Scott Rothkopf

  • OPENINGS: RICHARD ALDRICH

    RICHARD ALDRICH hates being called ironic or a slacker. The fact that critics have lately called him both, without any air of opprobrium, may say more about the critical winds encircling recent abstract painting than it does about his disparate and disarming canvases—most “nonobjective” in the old-fashioned sense, some scrawled with graffiti or collaged with media scavengings, a few overtly depictive. Such modest multifariousness invites us to imagine that Aldrich is involved in a kind of authorial gamesmanship, and it is comforting to read jokey gestures like gluing almonds to a painting or

  • Peter Saul, Vietnam, 1966, oil on canvas, 79 1/4 x 67".

    Peter Saul

    Peter Saul has been enjoying (or mired in) a protracted state of critical rediscovery for nearly twenty years—a process that may finally reach its conclusion with the artist's first American survey, organized by guest curator Dan Cameron.

    Peter Saul has been enjoying (or mired in) a protracted state of critical rediscovery for nearly twenty years—a process that may finally reach its conclusion with the artist's first American survey, organized by guest curator Dan Cameron. We've long heard how Saul's acrid allegories of rubbery humanoids stood apart from Pop's prevailing pieties and paved the way for artists from Mike Kelley to Dana Schutz, but this show of roughly fifty paintings and drawings made since the late 1950s will put his own oeuvre squarely in the spotlight. At a time when global politics seem as

  • Christian Jankowski, Puppet Conference, 2003, still from a color video, 26 minutes.

    “The Puppet Show”

    Citing Alfred Jarry's 1896 play Ubu Roi as their touchstone, curators Carin Kuoni and Ingrid Schaffner look beyond the use of actual puppets to related artworks exploring themes of the alter ego, miniaturization, and control.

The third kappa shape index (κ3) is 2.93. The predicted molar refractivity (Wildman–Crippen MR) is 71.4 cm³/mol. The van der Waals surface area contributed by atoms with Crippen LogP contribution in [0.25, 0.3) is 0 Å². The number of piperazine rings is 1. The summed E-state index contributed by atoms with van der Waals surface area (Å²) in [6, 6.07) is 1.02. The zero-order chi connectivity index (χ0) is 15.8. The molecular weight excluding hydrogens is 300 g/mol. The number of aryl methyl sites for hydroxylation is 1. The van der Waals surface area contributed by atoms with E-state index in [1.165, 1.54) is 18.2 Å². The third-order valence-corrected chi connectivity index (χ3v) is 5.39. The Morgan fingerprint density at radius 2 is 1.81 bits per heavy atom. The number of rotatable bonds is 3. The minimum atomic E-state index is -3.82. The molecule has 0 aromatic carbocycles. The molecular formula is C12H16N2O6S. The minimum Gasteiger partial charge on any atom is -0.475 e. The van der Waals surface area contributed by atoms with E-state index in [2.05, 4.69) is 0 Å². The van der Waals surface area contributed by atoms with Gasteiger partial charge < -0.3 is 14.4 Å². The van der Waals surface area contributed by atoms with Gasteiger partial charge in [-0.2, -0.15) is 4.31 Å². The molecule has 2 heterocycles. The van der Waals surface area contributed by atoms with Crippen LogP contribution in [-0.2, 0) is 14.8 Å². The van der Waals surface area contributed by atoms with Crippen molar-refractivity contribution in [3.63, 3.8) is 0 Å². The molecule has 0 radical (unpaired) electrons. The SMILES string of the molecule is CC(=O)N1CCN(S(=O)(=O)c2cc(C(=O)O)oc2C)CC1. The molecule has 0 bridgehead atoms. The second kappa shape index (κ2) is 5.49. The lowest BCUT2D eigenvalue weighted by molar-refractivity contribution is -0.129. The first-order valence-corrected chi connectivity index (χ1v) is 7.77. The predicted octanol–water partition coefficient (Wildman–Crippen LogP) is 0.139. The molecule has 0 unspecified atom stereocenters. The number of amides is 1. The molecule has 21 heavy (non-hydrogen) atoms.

Close on the heels of Team America and Avenue Q, an unlikely puppet-art zeitgeist seemed to be dawning a few years back when marionettes, dolls, and dummies made star turns in works by Christian Jankowski, Philippe Parreno and Rirkrit Tiravanija, and Pierre Huyghe (who cast this writer as a bobblehead manikin). Each of these projects makes a command performance in this show of some forty works made since 1973, alongside contributions by Nathalie Djurberg, Kara Walker, and twenty-one others. Citing Alfred Jarry's 1896 play Ubu Roi as their touchstone,

  • Peter Doig, Reflection (What Does Your Soul Look Like?), 1996, oil on canvas, 116 x 78 3/4".

    Peter Doig

    Peter Doig coaxes a languid air from tremulous surfaces, and this may make him closer to the painters of the 1890s than to those of the 1990s, the decade in which he emerged.

    Peter Doig coaxes a languid air from tremulous surfaces, and this may make him closer to the painters of the 1890s than to those of the 1990s, the decade in which he emerged. His slow unspooling of color and the ambling specificity of his touch are easily lost in reproductions but will be abundantly evident in this survey of more than fifty paintings and related drawings from the past two decades. The catalogue features essays by Tate Britain's Judith Nesbitt and art historian Richard Schiff, supplemented by an ample selection of Doig's photographic sources, which promises

  • INTRODUCTION

    What was once seditious is now ubiquitous. If ninety years ago Marcel Duchamp infamously claimed the products of industry as his own and a half century later Donald Judd furthered this scandal by directly co-opting the language of manufacture, today artists employ the hands and machines of others so commonly as to scarcely draw notice. A cursory survey of contemporary galleries, biennials, and art magazines reveals that a vast preponderance of artworks in our time—like the two dozen apparently disparate examples arrayed here—involve outsourced labor, industrial processes, and custom

  • 1000 WORDS: FRANCESCO VEZZOLI

    GO AHEAD, ADMIT IT: You’re more than a little curious to see Francesco Vezzoli’s contribution to the new Italian Pavilion at the 2007 Venice Biennale. If, for some, disclosing such curiosity might be a kind of quasi confession, it’s in part because Vezzoli’s last Venetian outing—Trailer for a Remake of Gore Vidal’s Caligula, 2005—has over the intervening years become something of an art-world guilty pleasure, an unrepentant consummation of art’s long and sometimes agonized courtship with the firmament of celebrity-addled spectacle. Sure, we’ve managed to carve out an amorphous critical space